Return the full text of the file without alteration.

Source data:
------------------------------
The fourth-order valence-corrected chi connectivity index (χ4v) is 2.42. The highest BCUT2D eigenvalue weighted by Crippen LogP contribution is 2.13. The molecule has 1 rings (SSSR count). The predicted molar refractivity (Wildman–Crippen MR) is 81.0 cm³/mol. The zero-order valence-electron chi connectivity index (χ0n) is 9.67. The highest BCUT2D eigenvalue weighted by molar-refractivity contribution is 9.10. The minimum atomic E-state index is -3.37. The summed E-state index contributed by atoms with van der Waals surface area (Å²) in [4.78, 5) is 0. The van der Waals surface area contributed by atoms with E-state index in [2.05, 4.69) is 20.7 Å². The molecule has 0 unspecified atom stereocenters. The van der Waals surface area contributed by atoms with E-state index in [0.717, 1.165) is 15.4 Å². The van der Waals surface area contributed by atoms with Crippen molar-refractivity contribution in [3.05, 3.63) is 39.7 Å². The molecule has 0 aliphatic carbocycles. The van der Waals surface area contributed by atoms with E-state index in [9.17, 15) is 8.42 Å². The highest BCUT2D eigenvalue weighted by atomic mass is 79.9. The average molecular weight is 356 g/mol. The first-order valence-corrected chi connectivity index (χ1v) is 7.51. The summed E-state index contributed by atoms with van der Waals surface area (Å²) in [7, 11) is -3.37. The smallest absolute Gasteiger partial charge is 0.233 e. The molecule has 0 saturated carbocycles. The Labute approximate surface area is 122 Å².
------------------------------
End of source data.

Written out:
The fourth-order valence-corrected chi connectivity index (χ4v) is 2.42. The highest BCUT2D eigenvalue weighted by Crippen LogP contribution is 2.13. The molecule has 1 rings (SSSR count). The predicted molar refractivity (Wildman–Crippen MR) is 81.0 cm³/mol. The zero-order valence-electron chi connectivity index (χ0n) is 9.67. The highest BCUT2D eigenvalue weighted by molar-refractivity contribution is 9.10. The minimum atomic E-state index is -3.37. The summed E-state index contributed by atoms with van der Waals surface area (Å²) in [4.78, 5) is 0. The van der Waals surface area contributed by atoms with E-state index in [2.05, 4.69) is 20.7 Å². The molecule has 0 unspecified atom stereocenters. The van der Waals surface area contributed by atoms with E-state index in [0.717, 1.165) is 15.4 Å². The van der Waals surface area contributed by atoms with Crippen molar-refractivity contribution in [3.05, 3.63) is 39.7 Å². The molecule has 0 aliphatic carbocycles. The van der Waals surface area contributed by atoms with E-state index in [9.17, 15) is 8.42 Å². The highest BCUT2D eigenvalue weighted by atomic mass is 79.9. The average molecular weight is 356 g/mol. The first-order valence-corrected chi connectivity index (χ1v) is 7.51. The summed E-state index contributed by atoms with van der Waals surface area (Å²) in [7, 11) is -3.37. The smallest absolute Gasteiger partial charge is 0.233 e. The molecule has 0 saturated carbocycles. The Labute approximate surface area is 122 Å².